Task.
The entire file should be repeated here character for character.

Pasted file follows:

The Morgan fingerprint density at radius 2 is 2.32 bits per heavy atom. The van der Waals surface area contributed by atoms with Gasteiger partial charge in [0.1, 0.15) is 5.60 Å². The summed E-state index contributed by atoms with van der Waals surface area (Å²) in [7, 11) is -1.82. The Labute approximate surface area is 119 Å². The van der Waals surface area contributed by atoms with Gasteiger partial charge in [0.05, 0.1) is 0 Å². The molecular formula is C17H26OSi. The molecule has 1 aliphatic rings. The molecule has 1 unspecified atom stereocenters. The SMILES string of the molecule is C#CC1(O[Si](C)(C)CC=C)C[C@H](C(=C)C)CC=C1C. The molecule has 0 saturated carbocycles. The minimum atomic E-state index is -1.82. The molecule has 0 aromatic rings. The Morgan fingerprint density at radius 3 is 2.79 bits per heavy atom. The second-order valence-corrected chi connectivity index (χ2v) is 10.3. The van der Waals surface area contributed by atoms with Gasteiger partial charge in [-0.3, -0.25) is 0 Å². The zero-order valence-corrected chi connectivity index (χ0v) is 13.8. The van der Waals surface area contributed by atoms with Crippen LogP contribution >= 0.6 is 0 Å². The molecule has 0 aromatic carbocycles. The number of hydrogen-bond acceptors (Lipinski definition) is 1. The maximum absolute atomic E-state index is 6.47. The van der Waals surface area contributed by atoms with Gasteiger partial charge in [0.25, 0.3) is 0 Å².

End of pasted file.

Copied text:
The Morgan fingerprint density at radius 2 is 2.32 bits per heavy atom. The van der Waals surface area contributed by atoms with Gasteiger partial charge in [0.1, 0.15) is 5.60 Å². The summed E-state index contributed by atoms with van der Waals surface area (Å²) in [7, 11) is -1.82. The Labute approximate surface area is 119 Å². The van der Waals surface area contributed by atoms with Gasteiger partial charge in [0.05, 0.1) is 0 Å². The molecular formula is C17H26OSi. The molecule has 1 aliphatic rings. The molecule has 1 unspecified atom stereocenters. The SMILES string of the molecule is C#CC1(O[Si](C)(C)CC=C)C[C@H](C(=C)C)CC=C1C. The molecule has 0 saturated carbocycles. The minimum atomic E-state index is -1.82. The molecule has 0 aromatic rings. The Morgan fingerprint density at radius 3 is 2.79 bits per heavy atom. The second-order valence-corrected chi connectivity index (χ2v) is 10.3. The van der Waals surface area contributed by atoms with Gasteiger partial charge in [-0.3, -0.25) is 0 Å². The zero-order valence-corrected chi connectivity index (χ0v) is 13.8. The van der Waals surface area contributed by atoms with Crippen LogP contribution >= 0.6 is 0 Å². The molecule has 0 aromatic carbocycles. The number of hydrogen-bond acceptors (Lipinski definition) is 1. The maximum absolute atomic E-state index is 6.47. The van der Waals surface area contributed by atoms with Gasteiger partial charge in [0.25, 0.3) is 0 Å².